As the percentage of wives outearning their husbands grows, the traditional social norm of the male breadwinner is challenged. The upward income comparison of the husband may cause psychological distress that affects both partners’ mental and physical health in ways that impact decisions on marriage, divorce, and careers. This paper studies this impact through sexual and mental health problems. Using wage and prescription medication data from Denmark, we implement a regression discontinuity design to show that men outearned by their wives are more likely to use erectile dysfunction (ED) medication than their male breadwinner counterparts, even when this inequality is small. Breadwinner wives suffer increased insomnia/anxiety medication usage, with similar effects for men. We find no effects for unmarried couples or for men who earned less than their fiancée prior to marriage. Our results suggest that social norms play important roles in dictating how individuals respond to upward social comparisons.
Entrepreneurs, even more than employees, tend to locate in regions in which they have deep roots (“home” regions). Here, we examine the performance implications of these choices. Whereas one might expect entrepreneurs to perform better in these regions because of their richer endowments of regionally embedded social capital, they might also perform worse if their location choices rather reflect a preference for spending time with family and friends. We examine this question using comprehensive data on Danish start-ups. Ventures perform better—survive longer and generate greater annual profits and cash flows—when located in regions in which their founders have lived longer. This effect appears substantial, similar in size to the value of prior experience in the industry (i.e., to being a spin-off).
Motivated by a growing literature in the social sciences suggesting that the transition to fatherhood has a profound effect on men’s values, we study how the wages of employees change after a male chief executive officer (CEO) has children, using comprehensive panel data on the employees, CEOs, and families of CEOs in all but the smallest Danish firms between 1996 and 2006. We find that (a) a male CEO generally pays his employees less generously after fathering a child, (b) the birth of a daughter has a less negative influence on wages than does the birth of a son and has a positive influence if the daughter is the CEO’s first, and (c) the wages of female employees are less adversely affected than are those of male employees and positively affected by the CEO’s first child of either gender. We also find that male CEOs pay themselves more after fathering a child, especially after fathering a son. These results are consistent with a desire by the CEO to husband more resources for his family after fathering a child and the psychological priming of the CEO’s generosity after the birth of his first daughter and specifically toward women after the birth of his first child of either gender.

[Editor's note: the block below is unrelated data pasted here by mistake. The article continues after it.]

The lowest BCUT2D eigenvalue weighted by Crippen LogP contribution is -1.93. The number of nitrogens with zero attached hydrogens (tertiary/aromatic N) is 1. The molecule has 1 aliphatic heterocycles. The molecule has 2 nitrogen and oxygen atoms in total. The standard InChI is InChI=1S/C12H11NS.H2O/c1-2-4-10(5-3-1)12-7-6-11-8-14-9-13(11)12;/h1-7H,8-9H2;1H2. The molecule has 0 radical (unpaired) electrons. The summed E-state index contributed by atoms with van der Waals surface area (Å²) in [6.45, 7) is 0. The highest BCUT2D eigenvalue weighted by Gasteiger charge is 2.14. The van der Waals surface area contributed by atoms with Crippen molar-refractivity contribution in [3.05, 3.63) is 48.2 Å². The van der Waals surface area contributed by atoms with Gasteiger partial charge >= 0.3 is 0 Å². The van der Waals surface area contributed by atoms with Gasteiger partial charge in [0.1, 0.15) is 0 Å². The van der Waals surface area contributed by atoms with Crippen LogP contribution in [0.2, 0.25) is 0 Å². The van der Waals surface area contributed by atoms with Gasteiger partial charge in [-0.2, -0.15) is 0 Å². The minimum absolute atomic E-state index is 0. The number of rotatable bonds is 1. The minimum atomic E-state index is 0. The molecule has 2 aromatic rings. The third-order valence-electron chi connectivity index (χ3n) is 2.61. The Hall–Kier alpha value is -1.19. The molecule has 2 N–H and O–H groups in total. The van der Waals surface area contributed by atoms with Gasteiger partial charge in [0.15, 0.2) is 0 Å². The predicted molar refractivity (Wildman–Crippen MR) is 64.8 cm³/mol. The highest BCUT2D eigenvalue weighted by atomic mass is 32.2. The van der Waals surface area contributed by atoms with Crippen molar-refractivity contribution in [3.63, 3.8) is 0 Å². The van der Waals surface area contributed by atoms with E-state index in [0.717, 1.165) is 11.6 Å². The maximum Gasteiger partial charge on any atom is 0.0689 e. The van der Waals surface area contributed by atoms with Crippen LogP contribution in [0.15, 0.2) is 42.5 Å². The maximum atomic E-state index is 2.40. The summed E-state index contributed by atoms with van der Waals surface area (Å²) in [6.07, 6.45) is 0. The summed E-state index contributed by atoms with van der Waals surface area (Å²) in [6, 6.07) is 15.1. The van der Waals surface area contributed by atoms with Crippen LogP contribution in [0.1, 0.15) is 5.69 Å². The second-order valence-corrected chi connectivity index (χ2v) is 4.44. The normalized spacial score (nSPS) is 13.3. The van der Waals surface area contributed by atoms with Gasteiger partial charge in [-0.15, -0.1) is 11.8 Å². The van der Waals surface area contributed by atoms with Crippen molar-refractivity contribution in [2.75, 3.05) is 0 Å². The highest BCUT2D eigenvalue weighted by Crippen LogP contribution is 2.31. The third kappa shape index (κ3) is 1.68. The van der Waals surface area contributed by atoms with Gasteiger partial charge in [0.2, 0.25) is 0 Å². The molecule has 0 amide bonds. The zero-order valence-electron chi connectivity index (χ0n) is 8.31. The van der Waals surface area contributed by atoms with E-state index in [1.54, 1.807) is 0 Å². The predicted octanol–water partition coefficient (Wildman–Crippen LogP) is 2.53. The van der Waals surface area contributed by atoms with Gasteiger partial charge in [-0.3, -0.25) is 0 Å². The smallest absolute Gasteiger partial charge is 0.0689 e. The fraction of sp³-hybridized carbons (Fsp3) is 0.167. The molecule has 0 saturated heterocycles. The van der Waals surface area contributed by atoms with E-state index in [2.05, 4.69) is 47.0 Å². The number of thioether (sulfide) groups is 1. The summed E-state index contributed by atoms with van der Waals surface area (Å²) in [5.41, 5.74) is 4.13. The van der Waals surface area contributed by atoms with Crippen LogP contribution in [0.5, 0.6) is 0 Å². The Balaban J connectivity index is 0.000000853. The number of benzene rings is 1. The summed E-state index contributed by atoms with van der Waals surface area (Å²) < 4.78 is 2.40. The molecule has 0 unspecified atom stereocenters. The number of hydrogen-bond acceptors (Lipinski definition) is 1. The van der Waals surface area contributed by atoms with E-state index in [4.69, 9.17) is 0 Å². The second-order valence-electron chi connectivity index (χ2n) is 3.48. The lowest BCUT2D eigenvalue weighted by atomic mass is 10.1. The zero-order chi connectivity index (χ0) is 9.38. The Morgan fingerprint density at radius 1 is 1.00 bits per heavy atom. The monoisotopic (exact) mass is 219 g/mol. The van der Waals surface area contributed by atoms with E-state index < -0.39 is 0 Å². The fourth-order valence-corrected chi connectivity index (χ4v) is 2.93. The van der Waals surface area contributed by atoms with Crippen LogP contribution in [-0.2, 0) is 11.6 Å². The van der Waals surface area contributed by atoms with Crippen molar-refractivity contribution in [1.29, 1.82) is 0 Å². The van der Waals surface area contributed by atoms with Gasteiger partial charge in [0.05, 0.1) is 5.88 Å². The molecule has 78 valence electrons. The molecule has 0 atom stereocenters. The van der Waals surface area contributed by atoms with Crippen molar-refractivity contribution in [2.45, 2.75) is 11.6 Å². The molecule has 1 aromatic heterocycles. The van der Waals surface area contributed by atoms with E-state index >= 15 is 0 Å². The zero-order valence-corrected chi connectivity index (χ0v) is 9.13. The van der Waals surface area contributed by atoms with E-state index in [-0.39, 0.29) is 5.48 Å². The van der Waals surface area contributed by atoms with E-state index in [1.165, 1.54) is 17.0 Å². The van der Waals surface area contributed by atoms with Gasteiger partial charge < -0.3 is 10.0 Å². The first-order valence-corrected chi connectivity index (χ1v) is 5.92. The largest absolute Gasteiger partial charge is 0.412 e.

Short description of portfolio item number 1
Short description of portfolio item number 2
Published in Journal 1, 2009
This paper is about the number 1. The number 2 is left for future work.
Recommended citation: Your Name, You. (2009). "Paper Title Number 1." Journal 1. 1(1). http://academicpages.github.io/files/paper1.pdf
Published in Journal 1, 2010
This paper is about the number 2. The number 3 is left for future work.
Recommended citation: Your Name, You. (2010). "Paper Title Number 2." Journal 1. 1(2). http://academicpages.github.io/files/paper2.pdf
Published in Journal 1, 2015
This paper is about the number 3. The number 4 is left for future work.
Recommended citation: Your Name, You. (2015). "Paper Title Number 3." Journal 1. 1(3). http://academicpages.github.io/files/paper3.pdf
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This is a description of your conference proceedings talk, note the different field in type. You can put anything in this field.
PhD course (mandatory), Aarhus BSS, Department of Management, 2019
I taught this course with John Thøgersen and Tünde Cserpes from 2016 to 2019 at Department of Management, Aarhus University.